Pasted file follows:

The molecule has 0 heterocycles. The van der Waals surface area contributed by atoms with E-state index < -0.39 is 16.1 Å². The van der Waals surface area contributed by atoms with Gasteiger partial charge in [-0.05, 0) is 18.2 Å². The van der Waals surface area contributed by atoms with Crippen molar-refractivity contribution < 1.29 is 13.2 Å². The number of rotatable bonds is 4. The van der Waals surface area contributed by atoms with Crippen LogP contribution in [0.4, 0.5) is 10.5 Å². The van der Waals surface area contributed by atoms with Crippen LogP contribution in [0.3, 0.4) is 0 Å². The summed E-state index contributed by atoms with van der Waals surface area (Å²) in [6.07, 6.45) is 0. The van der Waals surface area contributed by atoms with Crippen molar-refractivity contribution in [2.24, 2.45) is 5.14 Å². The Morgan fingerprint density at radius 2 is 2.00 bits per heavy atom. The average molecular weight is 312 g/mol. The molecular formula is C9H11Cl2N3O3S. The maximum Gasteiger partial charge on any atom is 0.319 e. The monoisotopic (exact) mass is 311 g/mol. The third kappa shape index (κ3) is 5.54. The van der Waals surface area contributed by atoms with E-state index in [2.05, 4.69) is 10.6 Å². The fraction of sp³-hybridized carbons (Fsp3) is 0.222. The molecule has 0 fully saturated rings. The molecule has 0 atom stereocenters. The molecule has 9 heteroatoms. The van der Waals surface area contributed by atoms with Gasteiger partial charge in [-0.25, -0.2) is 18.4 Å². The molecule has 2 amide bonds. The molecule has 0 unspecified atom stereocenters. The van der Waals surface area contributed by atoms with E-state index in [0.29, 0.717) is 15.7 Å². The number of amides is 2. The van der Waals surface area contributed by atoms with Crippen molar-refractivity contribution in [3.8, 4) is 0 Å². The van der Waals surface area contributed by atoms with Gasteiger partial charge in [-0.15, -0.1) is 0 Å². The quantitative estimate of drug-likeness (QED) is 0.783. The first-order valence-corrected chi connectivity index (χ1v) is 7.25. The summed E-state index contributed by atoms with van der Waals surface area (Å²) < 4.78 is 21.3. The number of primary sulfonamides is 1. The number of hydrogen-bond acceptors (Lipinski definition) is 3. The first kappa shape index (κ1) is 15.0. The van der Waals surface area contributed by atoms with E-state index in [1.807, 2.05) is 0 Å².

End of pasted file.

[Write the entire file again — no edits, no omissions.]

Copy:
The molecule has 0 heterocycles. The van der Waals surface area contributed by atoms with E-state index < -0.39 is 16.1 Å². The van der Waals surface area contributed by atoms with Gasteiger partial charge in [-0.05, 0) is 18.2 Å². The van der Waals surface area contributed by atoms with Crippen molar-refractivity contribution < 1.29 is 13.2 Å². The number of rotatable bonds is 4. The van der Waals surface area contributed by atoms with Crippen LogP contribution in [0.4, 0.5) is 10.5 Å². The van der Waals surface area contributed by atoms with Crippen LogP contribution in [0.3, 0.4) is 0 Å². The summed E-state index contributed by atoms with van der Waals surface area (Å²) in [6.07, 6.45) is 0. The van der Waals surface area contributed by atoms with Crippen molar-refractivity contribution in [2.24, 2.45) is 5.14 Å². The Morgan fingerprint density at radius 2 is 2.00 bits per heavy atom. The average molecular weight is 312 g/mol. The molecular formula is C9H11Cl2N3O3S. The maximum Gasteiger partial charge on any atom is 0.319 e. The monoisotopic (exact) mass is 311 g/mol. The third kappa shape index (κ3) is 5.54. The van der Waals surface area contributed by atoms with E-state index in [2.05, 4.69) is 10.6 Å². The fraction of sp³-hybridized carbons (Fsp3) is 0.222. The molecule has 0 fully saturated rings. The molecule has 0 atom stereocenters. The molecule has 9 heteroatoms. The van der Waals surface area contributed by atoms with Gasteiger partial charge in [-0.25, -0.2) is 18.4 Å². The molecule has 2 amide bonds. The molecule has 0 unspecified atom stereocenters. The van der Waals surface area contributed by atoms with E-state index in [0.29, 0.717) is 15.7 Å². The number of amides is 2. The van der Waals surface area contributed by atoms with Crippen molar-refractivity contribution in [3.8, 4) is 0 Å². The van der Waals surface area contributed by atoms with Gasteiger partial charge in [-0.15, -0.1) is 0 Å². The quantitative estimate of drug-likeness (QED) is 0.783. The first-order valence-corrected chi connectivity index (χ1v) is 7.25. The summed E-state index contributed by atoms with van der Waals surface area (Å²) < 4.78 is 21.3. The number of primary sulfonamides is 1. The number of hydrogen-bond acceptors (Lipinski definition) is 3. The first kappa shape index (κ1) is 15.0. The van der Waals surface area contributed by atoms with E-state index in [1.807, 2.05) is 0 Å².